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FREE ADVICE

Like many other people who are nearing or entering the retirement phase of my life, I have been subjected to the bloodbath taking place in the stock market, like all the rest of the small investors. I am at this moment, down 10.8% in portfolio value from my initial rollover of 401K funds into a brokerage IRA account in June. This is the first time, that I have really had the time to watch the stock market closely, and work hard to maximize the goodness of my investments which are now mostly in mutual funds. I tried to listen real hard to the so-called experts, in order to become a "smart" investor. I fine tuned my portfolio, trying to select the best of the best of the funds, paying close attention to the idea of asset allocation. From June 22 until July 21, when the slide began, I was up by approximately 5.7%, and my cash was nearly totally invested. Since July 21, I have watched the value of my portfolio take two steps backward, and then one step forward repeatedly until now. I have followed admonitions from the "experts" to consider only the long haul, and also not to "time the market". At this point in my life, I am now asking myself the question, "What do these so-called experts really know. They all spout their same tired advice with the regularity of Old Faithful Geyser at Yellowstone Park.

One of the "Great Truths" that the experts pressed on an unsuspecting public was the idea of asset allocation. The suggested allocation for small cap funds was 10%. My small cap funds lost money so fast that I swapped them out for balanced funds within a couple of weeks of buying them.

The suggested allocation formula included the recommendation that 20% of the portfolio should be devoted to international investments. I foolishly complied with this recommendation, even though the troubles in the May, 98 stockmarket were blamed on the "Asia" situation. So I invested my international allocation in European funds, which were doing great for the first half of the year. It is interesting to note that my 22% allocation to European funds is responsible for 36% of my total losses at this point. And yet these idiot experts now have the unmitigated gall to suggest that if the decline of stock prices has "unbalanced" an investors portfolio so that the original allocations have been distorted, the investor should now "adjust" the portfolio to bring it back into compliance with expert allocation advice.

My father used to say that advice is frequently not worth what one pays for it, and free advice is probably worth considerably less. My father was right!!!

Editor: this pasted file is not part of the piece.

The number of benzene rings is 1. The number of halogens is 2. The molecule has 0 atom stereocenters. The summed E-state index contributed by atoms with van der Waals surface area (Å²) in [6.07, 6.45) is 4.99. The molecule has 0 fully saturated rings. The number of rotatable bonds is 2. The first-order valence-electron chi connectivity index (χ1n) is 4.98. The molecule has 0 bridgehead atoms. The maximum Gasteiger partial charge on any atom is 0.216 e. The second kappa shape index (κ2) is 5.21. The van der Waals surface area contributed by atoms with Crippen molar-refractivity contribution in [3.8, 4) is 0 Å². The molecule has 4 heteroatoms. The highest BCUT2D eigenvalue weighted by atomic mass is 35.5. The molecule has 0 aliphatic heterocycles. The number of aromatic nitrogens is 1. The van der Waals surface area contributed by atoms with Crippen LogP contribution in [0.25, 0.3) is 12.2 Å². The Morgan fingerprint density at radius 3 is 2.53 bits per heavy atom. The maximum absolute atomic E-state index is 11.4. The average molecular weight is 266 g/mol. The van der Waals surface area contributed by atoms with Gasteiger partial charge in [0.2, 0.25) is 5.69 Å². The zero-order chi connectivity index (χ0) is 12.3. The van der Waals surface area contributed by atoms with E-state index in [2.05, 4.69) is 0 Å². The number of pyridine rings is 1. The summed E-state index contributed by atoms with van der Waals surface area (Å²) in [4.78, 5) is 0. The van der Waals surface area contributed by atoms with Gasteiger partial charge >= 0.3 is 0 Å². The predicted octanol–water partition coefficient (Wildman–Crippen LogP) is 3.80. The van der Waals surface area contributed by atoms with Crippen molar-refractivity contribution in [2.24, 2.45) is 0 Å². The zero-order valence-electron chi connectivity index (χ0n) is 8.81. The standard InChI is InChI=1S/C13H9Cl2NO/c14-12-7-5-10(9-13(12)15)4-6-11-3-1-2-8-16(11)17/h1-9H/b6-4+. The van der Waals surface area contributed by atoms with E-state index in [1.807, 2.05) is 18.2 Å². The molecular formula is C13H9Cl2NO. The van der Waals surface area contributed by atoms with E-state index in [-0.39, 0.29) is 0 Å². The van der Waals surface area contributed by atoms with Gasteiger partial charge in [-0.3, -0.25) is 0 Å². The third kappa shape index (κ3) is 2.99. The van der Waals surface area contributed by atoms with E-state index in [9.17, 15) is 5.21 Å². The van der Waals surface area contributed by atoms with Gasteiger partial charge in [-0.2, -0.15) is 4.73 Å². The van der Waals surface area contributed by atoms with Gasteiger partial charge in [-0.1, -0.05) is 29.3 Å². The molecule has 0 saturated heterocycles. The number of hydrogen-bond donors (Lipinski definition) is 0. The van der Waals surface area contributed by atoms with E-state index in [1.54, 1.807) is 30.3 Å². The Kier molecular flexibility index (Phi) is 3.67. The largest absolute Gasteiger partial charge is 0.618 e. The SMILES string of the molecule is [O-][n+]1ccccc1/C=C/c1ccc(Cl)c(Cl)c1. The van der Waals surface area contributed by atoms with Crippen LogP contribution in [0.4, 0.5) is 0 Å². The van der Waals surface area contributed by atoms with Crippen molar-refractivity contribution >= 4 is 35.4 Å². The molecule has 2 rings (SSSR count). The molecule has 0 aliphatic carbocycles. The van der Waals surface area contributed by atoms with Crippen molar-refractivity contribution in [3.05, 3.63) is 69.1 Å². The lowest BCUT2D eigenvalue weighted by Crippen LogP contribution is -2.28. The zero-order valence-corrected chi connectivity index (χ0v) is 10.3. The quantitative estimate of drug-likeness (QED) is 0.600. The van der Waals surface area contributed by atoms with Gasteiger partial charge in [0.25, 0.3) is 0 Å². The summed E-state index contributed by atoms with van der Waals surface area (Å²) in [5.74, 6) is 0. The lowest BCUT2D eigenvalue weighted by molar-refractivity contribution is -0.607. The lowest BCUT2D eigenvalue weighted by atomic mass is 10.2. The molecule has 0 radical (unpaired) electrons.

Now as to the advice to ignore the day to day market swings, and to view investments only as a long term proposition, I can only observe that if I had the good sense to liquidate my investments on July 21, or soon, thereafter, I would certainly be in much better shape now. I would have gained the cash to invest at the depths of the markets despair, and would come out much better. It is pointed out that owners of IRA accounts are prohibited from using various portfolio hedging options such as selling short to protect themselves from a declining market. The IRA investor is totally at the mercy of the market unless he gets out, and then gets back in at the appropriate time. People who do not try to dodge the bullet and get out of the market remind me of the story about the farmer who won the lotto. When asked what he was going to do with the winnings, he said he was going to keep on farming until it was all gone.

I will offer one other piece of "free" advice to other small investors: IT IS ALWAYS DARKEST BEFORE IT GETS REALLY BLACK!!!!
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Not that it will bring you any comfort, but what would be the percentage of loss incurred had you left your funds in the orginal IRA?
(IMHO) it is wise to listen to what the experts are saying but not necessarily take any of their advice. It is important to remember that the market moves on emotion more than we would like it to. Thus we have to understand that when the experts all start singing from the same sheet watch for market moves. Or when certain experts speak individual stocks move. But if we have done our homework and the reason/s we invested in a holding have not shifted then why not hold tight. In the case of Asian, South American and maybe European funds there has been fundamental changes thus probably in the short term it is best to sell. But if you have the time, and it could be years???, these funds will probably recover. So it is a question of how long you have to wait for the recovery.
As for asset allocation, there is a reasonable to case to be stated for an allocation. The key point to the case "age" of the investor. In other words the older investor should not be invested in funds that have alot of risk depending upon how soon they want the invested money and can not wait for an upside in the market to sell. So allocation should be based on investing for growth(risk) and needed income from the investments. Also base your asset allocation on your comfort level not on some advise from a brokerage house or broker. If you want to stay ahead of inflation(say 4%) and withdrawn say 3% of your investments each year then you would need a 7% plus to not have to dig into your principal.
The asset allocation formula is great for putting money into the pockets of brokers. As you have seen they are always changing the allocation and they are always talking about keeping it balanced. This ploy allows them to churn accounts which means dollars from your pocket to theirs. If you don't buy/sell they don't make money!!! Brokers love the current market as investors are now in the fear stage of investing thus selling...the market will rebound and investors will transistion into the greed phase thus buying. So in this environment brokers can't lose.
I've rambled long enough. It is your money and you need to decided, based on your research, how you want to invest it. You decide what your asset allocation formula should be. And finally remember the market goes up but it also goes down but it will come back.
BEST OF LUCK
Hal